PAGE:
Irresistible boys with mischievous smiles and dangerous intentions.
White lies, dark secrets, and scandalous hookups.
This is Manhattan, 1899.


Beautiful sisters Elizabeth and Diana Holland rule Manhattan's social scene. Or so it appears. When the girls discover their status among New York City's elite is far from secure, suddenly everyone--from the backstabbing socialite Penelope Hayes, to the debonair bachelor Henry Schoonmaker, to the spiteful maid Lina Broud--threatens Elizabeth's and Diana's golden future.

With the fate of the Hollands resting on her shoulders, Elizabeth must choose between family duty and true love. But when her carriage overturns near the East River, the girl whose glittering life lit up the city's gossip pages is swallowed by the rough current. As all of New York grieves, some begin to wonder whether life at the top proved too much for this ethereal beauty, or if, perhaps, someone wanted to see Manhattan's most celebrated daughter disappear...

In a world of luxury and deception, where appearance matters above everything and breaking the social code means running the risk of being ostracized forever, five teenagers lead dangerously scandalous lives. This thrilling trip to the age of innocence is anything but innocent.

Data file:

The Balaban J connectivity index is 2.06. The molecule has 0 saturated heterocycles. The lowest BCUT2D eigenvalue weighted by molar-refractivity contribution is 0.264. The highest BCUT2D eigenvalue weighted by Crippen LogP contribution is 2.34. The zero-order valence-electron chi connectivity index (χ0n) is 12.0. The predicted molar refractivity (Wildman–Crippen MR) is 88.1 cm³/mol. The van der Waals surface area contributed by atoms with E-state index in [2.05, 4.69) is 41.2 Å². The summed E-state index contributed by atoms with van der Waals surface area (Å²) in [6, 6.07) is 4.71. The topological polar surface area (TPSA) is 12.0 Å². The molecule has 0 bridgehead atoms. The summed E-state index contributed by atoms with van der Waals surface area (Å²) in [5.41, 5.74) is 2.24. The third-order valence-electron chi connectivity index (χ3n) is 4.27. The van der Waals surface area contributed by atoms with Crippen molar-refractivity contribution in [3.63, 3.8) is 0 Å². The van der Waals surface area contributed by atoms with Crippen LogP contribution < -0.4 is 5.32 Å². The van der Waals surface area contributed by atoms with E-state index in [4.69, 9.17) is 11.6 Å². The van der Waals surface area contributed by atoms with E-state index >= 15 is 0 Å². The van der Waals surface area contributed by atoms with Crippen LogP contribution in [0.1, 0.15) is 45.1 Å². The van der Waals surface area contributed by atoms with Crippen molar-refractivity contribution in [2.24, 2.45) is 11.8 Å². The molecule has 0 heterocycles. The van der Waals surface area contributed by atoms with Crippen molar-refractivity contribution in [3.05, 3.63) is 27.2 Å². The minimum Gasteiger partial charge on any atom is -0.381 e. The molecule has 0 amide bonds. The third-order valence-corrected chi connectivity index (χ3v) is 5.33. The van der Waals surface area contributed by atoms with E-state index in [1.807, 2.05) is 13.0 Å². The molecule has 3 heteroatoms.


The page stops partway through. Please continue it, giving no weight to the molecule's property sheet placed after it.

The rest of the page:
Additional notes: This is the first book in the Luxe series. There are four books in this series and all have been released.

My thoughts: This book reminds me of the Gossip girl series a lot. And that's not necessarily a bad thing. Just this year, I have to come to really love historical fiction. This series is Gossip girl... set in 1899. Perfect! This book left me wanting more, and who doesn't love that?

Once upon a time, Hudson knew exactly what her future looked like. Then a betrayal changed her life, and knocked her dreams to the ground. Now she’s a girl who doesn’t believe in second chances... a girl who stays under the radar by baking cupcakes at her mom’s diner and obsessing over what might have been.

So when things start looking up and she has another shot at her dreams, Hudson is equal parts hopeful and terrified. Of course, this is also the moment a cute, sweet guy walks into her life... and starts serving up some seriously mixed signals. She’s got a lot on her plate, and for a girl who’s been burned before, risking it all is easier said than done.

It’s time for Hudson to ask herself what she really wants, and how much she’s willing to sacrifice to get it. Because in a place where opportunities are fleeting, she knows this chance may very well be her last...


My thoughts: The characters in this book are both real and annoying. But since that's what teenaged girls are like {I was one some years ago, so I'm allowed to say that}, Sarah does a phenomenal job of portraying reality and adolescence all in one cupcake. I enjoyed the book, and it definitely reminded me of the angst I had as a teen. Plus, I love ice skating - not actually doing it, mind you, but reading about it, watching it, etc. This book was a fun read and very appropriate for teens.